While many voices are engaged in public discussions about substance use, too little focus is placed on public health approaches that can keep young people from developing substance use problems in the first place. This National Prevention Week, supported by the Substance Abuse and Mental Health Services Administration, we celebrate the importance of prevention in young people’s lives. Because people don’t understand the ways in which substance use impacts healthy development, they tend to assume that it is best handled by parents, teachers or supportive peers— and typically don’t see the value of a public health approach that draws on the expertise and capacity of health care providers. It is essential that the general public has a way of framing adolescent substance use capable of addressing misconceptions and moving the issue into the center of our public conversation. To expand public understanding of adolescent substance use, cultivate productive attitudes toward the issue, and increase support for evidence-based programs and policies, today FrameWorks Institute (FrameWorks) released a research report and communications playbook.
While the findings from the research report demonstrate the needs for multiple frame elements to expand the public conversation about young people and substance use, the framing playbook— a companion to this report— models how to apply these tools and strategies as part of a comprehensive reframing strategy. In order to communicate effectively about adolescent substance use, partners need an understanding not only of what to say, but also of how to say it. While some communication strategies will speed advocates toward their goal, others will slow them down or even halt progress completely. These recommendations allow stakeholders to implement effective, evidence-based framing strategies to ensure the public is catching up to experts’ understanding of prevention.
One strategy that FrameWorks found especially helpful was utilizing a metaphor, Boiling Over, to help translated expert knowledge. While the public understands how risk factors like parental use may contribute to adolescent substance use, they lack an understanding of how protective factors prevent substance use– knowledge that is key to public support for effective programs and interventions that can reduce substance use early. Using this metaphor, people can understand youth substance use as both preventable and remediable:
When adolescents experiment with alcohol and other drugs, it can heat up and boil over into a bigger problem. By creating environments that keep the heat down for adolescents, we can prevent substance use from boiling over into a bigger problem.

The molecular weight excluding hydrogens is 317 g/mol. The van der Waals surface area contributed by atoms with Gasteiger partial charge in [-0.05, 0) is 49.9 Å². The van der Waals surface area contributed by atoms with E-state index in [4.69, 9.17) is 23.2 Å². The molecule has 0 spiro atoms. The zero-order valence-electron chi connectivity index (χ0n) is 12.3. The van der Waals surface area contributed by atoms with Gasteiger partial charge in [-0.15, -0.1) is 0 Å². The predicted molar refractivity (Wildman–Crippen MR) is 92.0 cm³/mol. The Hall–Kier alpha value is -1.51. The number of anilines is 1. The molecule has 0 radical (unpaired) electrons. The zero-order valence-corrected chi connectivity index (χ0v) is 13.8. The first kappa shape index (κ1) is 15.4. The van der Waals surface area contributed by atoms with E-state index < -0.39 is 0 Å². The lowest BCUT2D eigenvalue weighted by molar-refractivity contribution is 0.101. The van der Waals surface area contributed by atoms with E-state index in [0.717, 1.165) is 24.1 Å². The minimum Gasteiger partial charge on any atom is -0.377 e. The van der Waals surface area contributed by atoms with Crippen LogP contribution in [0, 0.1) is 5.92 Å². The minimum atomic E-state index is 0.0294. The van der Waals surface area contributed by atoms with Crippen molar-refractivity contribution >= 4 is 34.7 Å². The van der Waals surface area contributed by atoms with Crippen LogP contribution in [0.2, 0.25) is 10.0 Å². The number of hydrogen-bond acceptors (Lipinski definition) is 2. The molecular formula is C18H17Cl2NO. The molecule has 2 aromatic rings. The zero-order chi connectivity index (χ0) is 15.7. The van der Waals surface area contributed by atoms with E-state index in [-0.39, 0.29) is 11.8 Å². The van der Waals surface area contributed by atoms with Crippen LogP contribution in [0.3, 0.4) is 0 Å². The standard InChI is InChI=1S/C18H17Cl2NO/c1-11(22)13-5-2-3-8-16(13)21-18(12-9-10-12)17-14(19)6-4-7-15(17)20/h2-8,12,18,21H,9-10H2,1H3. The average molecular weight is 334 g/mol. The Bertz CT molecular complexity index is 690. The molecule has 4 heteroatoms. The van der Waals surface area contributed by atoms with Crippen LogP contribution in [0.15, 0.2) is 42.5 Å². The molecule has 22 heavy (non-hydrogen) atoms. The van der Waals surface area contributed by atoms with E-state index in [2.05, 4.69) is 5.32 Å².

The Boiling Over metaphor is adaptable so it can be used throughout a variety of messages to further support prevention and early intervention. For example, “Lowering the heat can be a simple but effective correction” illustrates that an intervention can be as simple as a conversation between a pediatrician and an adolescent patient about substance use, fostering public optimism that feasible interventions exist.
FrameWorks also tested several values and found that an appeal to moral responsibility (i.e. the idea that adults have a moral obligation to protect adolescents from harm), paired with an explanation of the effects of substance use on adolescents’ development, most productively shifts public attitudes about adolescent substance use and its prevention. In the Playbook, FrameWorks shows how you can pair each value in an effective, practical way:
In addition to recommendations for what to do to foster a sense of collective responsibility and efficacy for addressing the problem of adolescent substance use— the idea that we, as a society, can in fact reduce adolescent substance use— FrameWorks cautions against appealing to specific values, like health and happiness. In searching for a value that would help people understand adolescent substance use as a health issue— a matter of collective concern that should involve medical health professionals— rather than as a social issue solely for family and friends to deal with, relying on health and happiness reinforces the public’s entrenched belief that these ideals are a matter of individual choice and therefore require no collection action. This is why such appeals not only proved wholly ineffective, but even showed negative effects in FrameWorks’ research.
While the American public has deep assumptions about adolescents and substance use, there is an opportunity to reframe the way we talk about this topic to increase the public’s understanding. With this research and playbook, communicators and advocates can trust in the recommended reframing techniques, adopt them and share them with like-minded colleagues. It is our hope that these insights will generate more support for evidence-based approaches to reducing adolescent substance use.
Developed by FrameWorks Institute
This is one of three reports supported by the Conrad N. Hilton Foundation. To access additional reports from FrameWorks, visit our Learning page.